Young Activist Huang Wenxun Stands Trial in Hubei After Over 3 Years in Detention

Hubei activist Huang Wenxun (黄文勋) was put on trial on June 24 after he had been detained for over three years without seeing a judge. Huang, 26, was tried for “inciting subversion against state power” by the Xianning City Intermediate People’s Court, which did not issue a verdict at the close of proceedings. There was a high level of police presence to intimidate supporters who gathered outside the courthouse. Authorities reportedly warned activists to stay away, and several people were briefly taken into custody. At the hearing itself, the judge repeatedly cut off lawyers Luo Lizhi (罗立志) and Tang Tianhao (唐天昊) as they tried to present their defense argument or question the prosecution’s “evidence.”

Huang Wenxun’s case epitomizes the increasing use of unreasonably prolonged pre-trial detention, which violates China’s own laws and international norms. The UN Committee against Torture expressed concerns about this practice in its 2015 review of China’s treaty obligations. The case against Huang is connected to his participation in rallies for press freedoms outside the headquarters of the Southern Weekly in Guangzhou in January 2013. He was detained that May while on a “human rights advocacy tour,” which he had initiated to encourage citizen activism and spread democratic ideas and rule of law. Huang was initially held on suspicion of “unlawful assembly,” a less serious offense than “inciting subversion,” for which a conviction on minor offenses carries a maximum of five years, while more serious offenses are punishable for up to 15 years. Huang was reportedly tortured with electric shocks while at Jiayu County Detention Center in 2013 and was later transferred to Chibi City Detention Center, where he remains incarcerated.

Rights Lawyer Xia Lin Tried in Closed Court, No Verdict Announced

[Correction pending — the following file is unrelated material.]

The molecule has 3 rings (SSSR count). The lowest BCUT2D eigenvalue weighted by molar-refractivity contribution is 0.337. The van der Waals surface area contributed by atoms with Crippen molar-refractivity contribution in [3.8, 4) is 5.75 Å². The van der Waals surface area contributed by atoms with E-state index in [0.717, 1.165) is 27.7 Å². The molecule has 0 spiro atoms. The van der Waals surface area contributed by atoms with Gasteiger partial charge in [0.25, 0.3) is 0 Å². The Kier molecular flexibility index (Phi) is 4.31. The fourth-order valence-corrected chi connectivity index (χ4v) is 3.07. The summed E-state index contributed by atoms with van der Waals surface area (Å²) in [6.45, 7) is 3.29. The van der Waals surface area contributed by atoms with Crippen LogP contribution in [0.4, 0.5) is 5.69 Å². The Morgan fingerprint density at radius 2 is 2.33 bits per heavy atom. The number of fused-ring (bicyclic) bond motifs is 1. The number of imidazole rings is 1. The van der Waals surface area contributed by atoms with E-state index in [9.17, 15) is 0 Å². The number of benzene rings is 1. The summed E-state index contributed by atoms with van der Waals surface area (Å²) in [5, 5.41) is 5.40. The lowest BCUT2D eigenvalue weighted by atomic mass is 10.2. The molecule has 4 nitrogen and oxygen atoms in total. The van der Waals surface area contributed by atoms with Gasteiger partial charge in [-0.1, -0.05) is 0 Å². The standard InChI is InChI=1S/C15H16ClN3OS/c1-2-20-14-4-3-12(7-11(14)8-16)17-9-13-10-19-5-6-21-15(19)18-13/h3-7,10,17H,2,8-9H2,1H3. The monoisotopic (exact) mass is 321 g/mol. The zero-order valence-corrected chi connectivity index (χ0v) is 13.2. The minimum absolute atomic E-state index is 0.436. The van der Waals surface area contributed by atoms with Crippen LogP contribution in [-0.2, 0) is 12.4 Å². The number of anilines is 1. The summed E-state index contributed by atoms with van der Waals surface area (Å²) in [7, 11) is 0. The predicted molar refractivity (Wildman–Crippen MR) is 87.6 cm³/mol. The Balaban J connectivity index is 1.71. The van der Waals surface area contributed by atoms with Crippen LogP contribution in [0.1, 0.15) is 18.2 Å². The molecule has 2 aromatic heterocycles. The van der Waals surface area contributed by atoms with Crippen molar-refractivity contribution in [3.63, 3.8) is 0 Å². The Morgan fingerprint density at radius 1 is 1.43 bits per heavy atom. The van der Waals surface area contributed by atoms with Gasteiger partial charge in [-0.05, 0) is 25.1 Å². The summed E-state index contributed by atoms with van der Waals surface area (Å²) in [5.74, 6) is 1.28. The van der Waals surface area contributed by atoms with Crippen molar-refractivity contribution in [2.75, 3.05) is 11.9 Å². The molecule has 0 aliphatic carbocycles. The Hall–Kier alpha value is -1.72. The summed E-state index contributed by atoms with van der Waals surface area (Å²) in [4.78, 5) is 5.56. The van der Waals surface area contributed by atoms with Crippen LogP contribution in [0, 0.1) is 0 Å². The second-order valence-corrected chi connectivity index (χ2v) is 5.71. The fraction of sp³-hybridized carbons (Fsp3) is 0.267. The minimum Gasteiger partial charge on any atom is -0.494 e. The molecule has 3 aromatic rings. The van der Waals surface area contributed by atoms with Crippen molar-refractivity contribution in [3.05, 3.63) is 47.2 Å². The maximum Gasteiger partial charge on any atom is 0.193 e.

The Beijing No. 2 Intermediate People’s Court staged a show trial of human rights lawyer Xia Lin (夏霖) on a “fraud” charge in reportedly closed proceedings on June 17. The court did not announce a verdict at the end of the hearing. If convicted, Xia could face as long as 10 years in prison. Lawyer Xia, 45, was taken into custody in November 2014, and authorities denied Xia’s access to a lawyer for about 10 months into his detention. It is believed Xia’s detention is reprisal for representing “politically sensitive” cases, and particularly that of activist Guo Yushan (郭玉闪), who was seized during the suppression of supporters of the Hong Kong pro-democracy protests and then released in January 2015. Xia Lin is a former colleague—and defense lawyer—of prominent rights lawyer Pu Zhiqiang (浦志强) at Huayi Law Firm in Beijing. Xia had worked with Pu on several landmark cases involving writers charged with “defamation,” detainees in Re-education through Labor camps, and a vendor facing the death penalty.

Jiangsu Court Puts Grassroots Activist Shan Lihua on Trial

Supporters of activist Shen Lihua were blocked from entering the courthouse for her trial on June 28.

Supporters of activist Shen Lihua were blocked from entering the courthouse for her trial on June 28.